Ketri Ketri
(Gypsy (Macedonia))

[Full notes] [Summary notes] [Other dances & the source code]

Ethnicity Macedonian Gypsy/Roma.
Formation Open circle. V-hold.
Dance Structure Short sequence repeated throughout the music.
Music Structure 4 counts/bar, 4 bar phrases (dance crosses music).
Music Speed 100 counts/min.
Source At many dance event but I first learnt it from Sally Fletcher & Jan Savage in Ipswich, UK. Origin information from Jan later.

Disclaimer: Mistakes are quite likely in the notes and no guarantees are made as to accuracy. There may be other versions of the same dance or other dances with the same name. Music may differ, particularly in speed, introduction and duration, between performers. The division into parts, bars & counts might not be standard. These notes of the dance are freely distributable (under GPL or CC-by-sa) in so much as the note's author's contribution and I think the dance itself is traditional.

A simple traditional dance with sultry Gypsy-style hip movements. It is a one of the many Čoček related dances and is very similar to style to Jeni Jol (a.k.a. Rumelaj) but with lifts instead of touches and different travelling.

Its ethnicity is rather mixed. I've filed it as Macedonian Gypsy as that is where the steps came from. Albeit was from near the border with Albania so the steps are considered more Albanian by some. The music commonly used for it was from that area but arranged by the Hungarian band 'Kalyi Jag' who added a degree of Hungarian musical styling. The combination of that particular music & steps, which became the standard in the UK, was by Steve Kotansky in the USA. Some of the hip action has reportedly been from subsequent influence from South American Belly Dance. Sally's solution was to simply list it as 'Balkan Gypsy' but I've been filing dances by geographical region so I'm (currently) classifying it as Macedonian for simplicity rather than as "A dance done in the UK that was created in the USA from a Macedonian (meaning FYRO Makedonia / North Macedonia not Greek Macedonia) Gypsy (who should be called Roma) dance based on Albanian steps to music adapted by a Hungarian (which should be called Magyar) band, with additional styling from Turkey via Latin America and has a name that sounds Armenian."!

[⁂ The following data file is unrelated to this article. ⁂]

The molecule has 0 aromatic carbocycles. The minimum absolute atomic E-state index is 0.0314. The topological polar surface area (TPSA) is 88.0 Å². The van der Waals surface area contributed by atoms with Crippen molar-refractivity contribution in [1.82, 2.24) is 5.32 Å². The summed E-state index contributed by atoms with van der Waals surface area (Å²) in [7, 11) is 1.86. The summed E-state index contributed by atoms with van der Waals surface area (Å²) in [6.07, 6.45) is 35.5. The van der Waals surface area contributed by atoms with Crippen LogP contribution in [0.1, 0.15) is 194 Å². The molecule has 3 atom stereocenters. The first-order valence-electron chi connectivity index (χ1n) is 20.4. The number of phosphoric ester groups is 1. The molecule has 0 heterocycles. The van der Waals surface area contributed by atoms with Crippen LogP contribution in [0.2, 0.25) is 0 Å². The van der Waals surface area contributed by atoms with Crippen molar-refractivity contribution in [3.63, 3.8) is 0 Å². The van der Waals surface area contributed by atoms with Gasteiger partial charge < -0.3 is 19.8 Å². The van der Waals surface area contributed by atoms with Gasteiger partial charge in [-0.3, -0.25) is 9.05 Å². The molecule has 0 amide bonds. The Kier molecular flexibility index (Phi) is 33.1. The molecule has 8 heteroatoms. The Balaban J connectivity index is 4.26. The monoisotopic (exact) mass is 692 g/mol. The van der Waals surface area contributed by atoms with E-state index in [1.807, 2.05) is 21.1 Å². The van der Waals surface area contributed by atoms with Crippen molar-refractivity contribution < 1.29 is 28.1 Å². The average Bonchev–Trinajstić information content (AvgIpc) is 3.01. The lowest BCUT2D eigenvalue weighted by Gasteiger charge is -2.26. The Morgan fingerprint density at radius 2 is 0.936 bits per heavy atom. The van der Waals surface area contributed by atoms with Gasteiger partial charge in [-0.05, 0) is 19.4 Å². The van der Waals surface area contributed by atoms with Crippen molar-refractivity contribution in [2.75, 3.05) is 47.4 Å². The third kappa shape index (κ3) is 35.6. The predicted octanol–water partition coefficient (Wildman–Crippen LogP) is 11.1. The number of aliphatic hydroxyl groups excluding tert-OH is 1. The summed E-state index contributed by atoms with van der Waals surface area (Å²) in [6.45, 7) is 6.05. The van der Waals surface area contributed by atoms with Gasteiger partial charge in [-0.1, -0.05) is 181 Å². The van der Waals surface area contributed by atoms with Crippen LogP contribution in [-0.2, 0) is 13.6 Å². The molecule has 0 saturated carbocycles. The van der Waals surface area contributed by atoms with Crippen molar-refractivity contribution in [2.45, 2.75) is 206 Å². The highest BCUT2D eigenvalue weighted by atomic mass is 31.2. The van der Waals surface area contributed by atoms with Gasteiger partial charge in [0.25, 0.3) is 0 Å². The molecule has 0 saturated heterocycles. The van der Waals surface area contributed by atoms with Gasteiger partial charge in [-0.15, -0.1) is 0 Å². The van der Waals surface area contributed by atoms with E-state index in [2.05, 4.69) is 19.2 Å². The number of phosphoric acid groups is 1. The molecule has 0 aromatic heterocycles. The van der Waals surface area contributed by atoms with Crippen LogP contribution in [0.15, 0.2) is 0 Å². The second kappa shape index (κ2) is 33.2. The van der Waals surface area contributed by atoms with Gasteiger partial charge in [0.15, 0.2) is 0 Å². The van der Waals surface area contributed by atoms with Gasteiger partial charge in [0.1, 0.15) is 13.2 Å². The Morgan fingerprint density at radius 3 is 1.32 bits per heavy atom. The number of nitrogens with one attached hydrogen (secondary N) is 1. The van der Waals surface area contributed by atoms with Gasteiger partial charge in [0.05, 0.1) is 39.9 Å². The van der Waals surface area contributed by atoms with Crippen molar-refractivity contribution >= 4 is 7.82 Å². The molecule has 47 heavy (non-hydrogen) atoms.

The most distinctive styling part is the hip action in the lifts. Each lift in the dance consists of raising a foot (about 20 cm or less) with the foreleg remaining vertical by flexing the knee and hip joint and raising the hip attached to that leg by tilting the pelvis up at that side as far as one can. The raised foot is tilted down a bit. Lower the hip during the next step. The hip lifts can be made staccato. This is possibly a hammed up Western European exaggeration of the styling but it suits the dance which would be nondescript without it. It might also be just the women's styling but, if there was a different men's styling, I have never been taught it so I just do this.

Style: Loads of exaggerated hip movement. Toe leads.


Summary: None.

None. As it crosses the music, one can start at the beginning of any bar.

Whole dance sequence

Summary: Back out with 3 lift steps starting R foot. In place L, R. Travel in R with L lift step, R, L.

Start Facing centre of the circle.
1 Lift R foot raising R hip.
2 R backwards.
3-4 Repeat counts 1-2 but with opposite feet (lift L foot raising L hip, L step backwards).
1-2 Repeat bar 1 counts 1-2 (lift R foot raising R hip, R step backwards).
3 L close.
4 R in place turning 45 deg cw to face 45 cw of the direction to the centre of the circle.
1 Lift L foot raising L hip.
2 L forwards (travelling diagonally acw around the circle & in).
3 R forwards.
4 L forwards (ending facing the centre of the circle ready to start the sequence again).